retains all the data that was sent to the server.

You can recover your data from your devices.

e.g., using ODK Briefcase or if you create a new formVersion with the
longer length fields, you can upload that to a new server (the longer field
lengths will not be applied to an existing data table). And then redirect
all your clients to point to that new server and long-press on the Send
Forms screen to show all sent and unsent forms, then select all and send to
that new server.

For either mechanism, it is probably not something you want to trust to
your data collectors.

··· On Thu, Sep 10, 2015 at 3:20 PM, wrote:

Hi everyone ! is there a way to recover truncated text ?
Thanks

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To my knowledge, the XLSForm generator has not been modified to allow you
to specify field length.

··· On Wed, Dec 9, 2015 at 1:54 AM, Jordan Levinson wrote:

Hi, has any of this info changed? Any way to edit field length in XLS
Form? All of our forms are written in XLS, I don't know XML and I'd love an
alternative to learning it and recreating it all just to adjust the limit
of one field...!

Thanks!

On Tuesday, May 12, 2015 at 9:19:56 PM UTC+5:30, Mitch Sundt wrote:

To my knowledge, that feature has not been added to XLSForm.

Editing the XML is the only way to do it.

On Tue, May 12, 2015 at 1:15 AM, El Piqo piq...@gmail.com wrote:

Hi Mitch,

Is there a trick to add string size in XLSform without editing the XML
form?

Best,
piqo

On Tuesday, February 19, 2013 at 7:44:35 PM UTC+1, Mitch Sundt wrote:

The maximum field width you set does not affect storage efficiency all
that much (less than 2% overhead beyond what is required to represent the
actual data value).

I believe pretty much all modern databases, when they store string
fields, store them as length-delimited fields, so they use only a few bytes
more than the number of bytes required to store the string itself.

That said, there are some key limitations to understand:

(1) Google AppEngine's BigTable only stores strings up to 500 unicode
characters long. If you specify a string of 16000 UTF-8 characters, we
create a shadow Text datatype to store the entire string (for up to 1
megabyte of text). This is all transparent to the user, but impacts
efficiency. In fact, this 500-character limit was increased from its
original size, so we actually do this dual-storage if the maximum length of
the string field is defined to be longer than 255 characters (so even if
you store a 1-character string in a field defined to be 256 characters
long, we will store it twice, once under the string, once in a Text field
(which is stored separately from the row contents)).

(2) Google AppEngine's BigTable datastore has a 1,000,000 byte limit to
the maximum length of any row in any data table.

(3) MySQL databases have a 65536-byte limit to the maximum length of
any row in any data table.

(4) PostgreSQL databases have a 1-megabyte limit to the maximum length
of any row in any data table.

Because of (2), (3), and (4), when ODK Aggregate creates database
tables in which to store a form, it needs to count the maximum number of
characters and bytes that may be needed to store the value of each field
(column in the table), and use that maximum length to split the fields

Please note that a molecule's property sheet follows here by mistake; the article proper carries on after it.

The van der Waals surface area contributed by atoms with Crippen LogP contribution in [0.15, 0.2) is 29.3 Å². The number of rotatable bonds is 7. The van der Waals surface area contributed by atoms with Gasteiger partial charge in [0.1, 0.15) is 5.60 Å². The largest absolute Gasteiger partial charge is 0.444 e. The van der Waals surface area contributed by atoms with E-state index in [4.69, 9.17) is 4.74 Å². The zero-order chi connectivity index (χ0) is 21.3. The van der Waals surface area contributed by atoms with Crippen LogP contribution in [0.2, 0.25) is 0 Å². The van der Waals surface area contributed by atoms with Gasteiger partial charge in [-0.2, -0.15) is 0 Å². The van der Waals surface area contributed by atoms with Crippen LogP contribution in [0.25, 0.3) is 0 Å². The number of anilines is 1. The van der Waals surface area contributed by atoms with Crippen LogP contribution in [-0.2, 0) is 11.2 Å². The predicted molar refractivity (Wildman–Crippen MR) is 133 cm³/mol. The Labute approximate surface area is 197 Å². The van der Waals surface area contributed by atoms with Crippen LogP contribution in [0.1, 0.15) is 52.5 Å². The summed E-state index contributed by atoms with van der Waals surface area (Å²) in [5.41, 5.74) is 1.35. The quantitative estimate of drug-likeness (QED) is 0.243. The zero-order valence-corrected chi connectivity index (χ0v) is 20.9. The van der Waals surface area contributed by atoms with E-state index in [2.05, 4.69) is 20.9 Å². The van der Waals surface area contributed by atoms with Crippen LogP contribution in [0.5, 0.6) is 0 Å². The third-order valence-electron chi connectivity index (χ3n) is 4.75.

across as many backing database tables as required by these limitations.

Furthermore, each database table has a few columns of metadata -- a
maximum of about 800 bytes.

For MySQL, the impact of this is dramatic: If you defined every string
field to be 16,000 bytes long, that means that MySQL databases would only
be able to store the answers to 4 string fields per database table (because
of the 65,536 byte limit on each row). So if you had 100 questions, you
would end up having 25 database tables to store all those answers.
If you only had 255 bytes per string field, then you would only need 1
table.
(Google AppEngine and PostgreSQL databases would require 2
tables vs 1 table).

And the more tables you have, the more queries need to be issued across
all those tables to retrieve your data.

Finally, because filtering logic across tables is nearly impossible to
do with Google AppEngine (you have to do all the join logic within your
application layer), there is a limitation within ODK Aggregate that when we
define value filters, only the filters on the 1st backing database table
are applied.

Mitch

On Tue, Feb 19, 2013 at 1:39 AM, Joseph gnano...@gmail.com wrote:

Hi Mitch,

I have question regarding worst data storage efficiency within data
store, if I increase string length more than 255 char. Could you please
explain a bit about what you mean by storage efficiency? Why can't you
assign 16000 UTF-8 characters as default, this certainly helps surveys
based on qualitative (narrative) data?

Thank you
Joseph

On Wednesday, February 13, 2013 12:58:55 AM UTC+5:30, Mitch wrote:

Wrong link -- see: http://opendatakit.org/help/
form-design/guidelines/
Scroll down to Datastore String Length

The 255-character limit that can be changed.

Databases need to know the maximum amount of space to reserve for
data.
We chose 255 as it is about a screenful of text (on a phone) and
because it is also the default used by most database software.

Mitch

On Tue, Feb 12, 2013 at 3:24 AM, ゴー・ニコライ nikol...@gmail.com wrote:

I think there's a 255-character limit default per field, then it
gets truncated. You may use length binding to set a bigger size.

http://opendatakit.org/help/form-design/binding/

/r
Nik

On Tuesday, February 12, 2013, Joseph wrote:

Hello all,

I was wondering about word limit for Text fields in ODK collect. So
far I noticed that maximum 45 words as limit and what ever the data which
was entered there after, was just vanished.
Is it normal that text fields has a limit in words? Any kind of
help is appreciated.

Thanks in advance

Joseph

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mitchellsundt@gmail.com

Jordan,

You can add the following columns to your XLSForm instance::attribute,